In eastern Texas, researchers recently evaluated the effect of incorporating a wide variety of brassicas (Florida Broadleaf, Southern Giant, and Bionute White mustards, Graza radish, Purple Top turnip, Vates collards, and Dwarf Blue kale) 58 days before planting sweet potatoes. Graza reduced populations of root knot nematode more than all other treatments and also resulted in fewer ring nematodes at harvest than in the plots with no cover. In addition, ring nematode reproduction rate was lower in Graza plots than all other treatments (Steddom et al., 2008).

    Radish cover crops have also been found to have some positive effects on beneficial nematodes. Research at the University of Maryland found that the winter-kill of N-rich radishes activated bacteria feeding nematodes in the early spring creating opportunities for rapid cycling of organic N (Gruver et al., 2010).

    Effects on Crop Yields

    On-farm comparisons and limited replicated trials in Maryland, Ohio, Pennsylvania, and Illinois (Fig. 9) have reported significant increases in corn and soybean yields following radishes as compared to fallow or other cover crops. These yield increases are likely the combined result of multiple effects described above.

    cover crops. radish
    Figure 9. Impact of 3 cover crop systems: volunteer oats (O), volunteer oats with radishes planted on 30-inch rows (PRO) and volunteer oats with radishes drilled on 7.5-inch rows (DRO) on the relative yield of a following corn crop. Corn yields were not significantly different with radishes drilled at the two different row widths (a=0.05), but corn yields with radishes at both row widths were significantly greater than with oats alone. Figure credit: Joel Gruver, Western Illinois University.

    Management of Cover Crop Radishes


    Good stands of radishes can be established by drilling 6–10 lb/ac or broadcasting at 8-12 lb/ac. When using a drill, seed should be placed ½–1 inch deep. When broadcasting, establishment is enhanced by culti-packing or light tillage. Aerial seeding has been successful using 10–16 lb/ac broadcast into standing corn and soybean canopies when soil surface moisture was favorable for germination for several days. It is important that the seedlings quickly have access to light so aerial seeding should not occur until the crop begins to senesce (~50% yellowing of lower leaves) and early harvest also improves growth. Mixing radish seed with other cover crop species (e.g., oats, annual ryegrass and/or crimson clover) can improve seed distribution and stand establishment and reduce total seed cost.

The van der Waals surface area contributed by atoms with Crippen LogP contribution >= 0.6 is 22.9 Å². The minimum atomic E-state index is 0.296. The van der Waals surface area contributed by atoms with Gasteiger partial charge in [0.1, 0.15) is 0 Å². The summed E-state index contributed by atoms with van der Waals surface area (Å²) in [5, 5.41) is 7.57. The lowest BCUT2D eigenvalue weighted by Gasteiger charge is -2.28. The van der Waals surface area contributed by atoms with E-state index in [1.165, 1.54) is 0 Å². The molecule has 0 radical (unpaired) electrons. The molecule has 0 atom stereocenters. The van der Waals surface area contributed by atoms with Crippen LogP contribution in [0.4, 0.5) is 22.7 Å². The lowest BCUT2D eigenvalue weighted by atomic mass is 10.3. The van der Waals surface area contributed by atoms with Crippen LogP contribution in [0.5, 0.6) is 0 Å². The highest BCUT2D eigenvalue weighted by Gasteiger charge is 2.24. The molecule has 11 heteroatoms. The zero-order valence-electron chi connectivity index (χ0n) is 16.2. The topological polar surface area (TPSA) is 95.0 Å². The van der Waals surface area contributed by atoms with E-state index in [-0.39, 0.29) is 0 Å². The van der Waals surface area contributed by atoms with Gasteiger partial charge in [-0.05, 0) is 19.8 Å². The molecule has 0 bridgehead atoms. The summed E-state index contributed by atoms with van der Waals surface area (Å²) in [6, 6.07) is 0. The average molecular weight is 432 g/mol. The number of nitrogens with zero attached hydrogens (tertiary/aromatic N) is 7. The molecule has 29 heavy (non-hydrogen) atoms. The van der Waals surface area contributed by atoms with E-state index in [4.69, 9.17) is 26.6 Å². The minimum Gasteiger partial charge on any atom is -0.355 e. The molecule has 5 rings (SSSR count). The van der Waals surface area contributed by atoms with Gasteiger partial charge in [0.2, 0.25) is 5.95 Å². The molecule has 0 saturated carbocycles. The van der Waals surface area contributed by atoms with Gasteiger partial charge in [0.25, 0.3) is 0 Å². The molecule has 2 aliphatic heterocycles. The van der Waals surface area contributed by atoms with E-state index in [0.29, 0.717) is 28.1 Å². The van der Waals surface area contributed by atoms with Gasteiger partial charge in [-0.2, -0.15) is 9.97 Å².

There is growing Interest in planting radishes on wider row spacings, often in combination with other cover crop species. This can be accomplished by blocking off rows in a drill or using a planter with appropriate plates or another seed metering system appropriate for radish seed.

    Establishing radishes with a planter has particular appeal because many farmers have wider planters than drills, seed spacing is more controlled than with a drill and lower seeding rates can be used. Specific planter plate recommendations are summarized in the following table (Table 1).

    Table 1. Recommended planter plates for cover crop radish.
    Planter Plate
    White 60-cell sugar beet
    Deere small sugar beet 4/64 inch
    Case-IH sugar beet
    Kinze 2000 and 3000 series small 60-cell milo
    Kinze Edge Vac w/ e-sets 60-cell small sugar beet 1/16 inch
    Monosem 6020 plate; vacuum set to 15

    Radishes germinate rapidly, emerging within 3–4 days when environmental conditions are favorable. Seed broadcast on the surface can establish well if seeding is followed by a timely rain or irrigation. Radishes have a very flexible and aggressive growth habit and will spread out in a rosette to fill available space. Radish plants (roots and shoots) grow much larger at lower plant densities but it is not clear that giant specimens (e.g., greater than 3-inch diameter roots) have any advantage over good stands of radishes with 1-inch diameter roots (Fig. 10).

    cover crops. radish
    Figure 10. Typical radishes after about 60 days of growth with abundant water and nutrients—much larger radishes are possible but have more value at the county fair than in your fields. Photo credit: Joel Gruver, Western Illinois University.

    Radishes grow best when planted early enough to allow 6 weeks of growth before regular frosts. Later-planted radishes tend to be more cold-hardy and less likely to winter-kill. When planted in the spring, most radishes bolt quickly producing much less root and shoot biomass than fall plantings.

    Winter Hardiness